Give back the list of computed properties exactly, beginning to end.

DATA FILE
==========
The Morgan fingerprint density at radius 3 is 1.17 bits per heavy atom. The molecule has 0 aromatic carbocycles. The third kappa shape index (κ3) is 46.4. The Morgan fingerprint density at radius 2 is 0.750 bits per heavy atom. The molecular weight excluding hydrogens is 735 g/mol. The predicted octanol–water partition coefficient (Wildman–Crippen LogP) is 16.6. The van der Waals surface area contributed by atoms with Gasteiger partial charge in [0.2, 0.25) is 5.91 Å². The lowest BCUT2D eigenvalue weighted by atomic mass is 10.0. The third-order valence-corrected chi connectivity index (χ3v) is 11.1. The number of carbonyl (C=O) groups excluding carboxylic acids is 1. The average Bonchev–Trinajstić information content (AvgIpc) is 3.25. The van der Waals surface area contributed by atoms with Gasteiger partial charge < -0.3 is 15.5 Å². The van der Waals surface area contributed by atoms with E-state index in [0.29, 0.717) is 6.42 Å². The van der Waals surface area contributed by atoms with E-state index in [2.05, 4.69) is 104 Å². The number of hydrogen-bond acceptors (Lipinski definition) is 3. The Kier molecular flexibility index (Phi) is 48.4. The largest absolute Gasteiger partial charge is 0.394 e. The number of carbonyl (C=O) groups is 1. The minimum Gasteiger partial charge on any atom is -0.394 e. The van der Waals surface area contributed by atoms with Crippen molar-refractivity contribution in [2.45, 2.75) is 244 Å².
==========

The Morgan fingerprint density at radius 3 is 1.17 bits per heavy atom. The molecule has 0 aromatic carbocycles. The third kappa shape index (κ3) is 46.4. The Morgan fingerprint density at radius 2 is 0.750 bits per heavy atom. The molecular weight excluding hydrogens is 735 g/mol. The predicted octanol–water partition coefficient (Wildman–Crippen LogP) is 16.6. The van der Waals surface area contributed by atoms with Gasteiger partial charge in [0.2, 0.25) is 5.91 Å². The lowest BCUT2D eigenvalue weighted by atomic mass is 10.0. The third-order valence-corrected chi connectivity index (χ3v) is 11.1. The number of carbonyl (C=O) groups excluding carboxylic acids is 1. The average Bonchev–Trinajstić information content (AvgIpc) is 3.25. The van der Waals surface area contributed by atoms with Gasteiger partial charge < -0.3 is 15.5 Å². The van der Waals surface area contributed by atoms with E-state index in [0.29, 0.717) is 6.42 Å². The van der Waals surface area contributed by atoms with E-state index in [2.05, 4.69) is 104 Å². The number of hydrogen-bond acceptors (Lipinski definition) is 3. The Kier molecular flexibility index (Phi) is 48.4. The largest absolute Gasteiger partial charge is 0.394 e. The number of carbonyl (C=O) groups is 1. The minimum Gasteiger partial charge on any atom is -0.394 e. The van der Waals surface area contributed by atoms with Crippen molar-refractivity contribution in [2.45, 2.75) is 244 Å².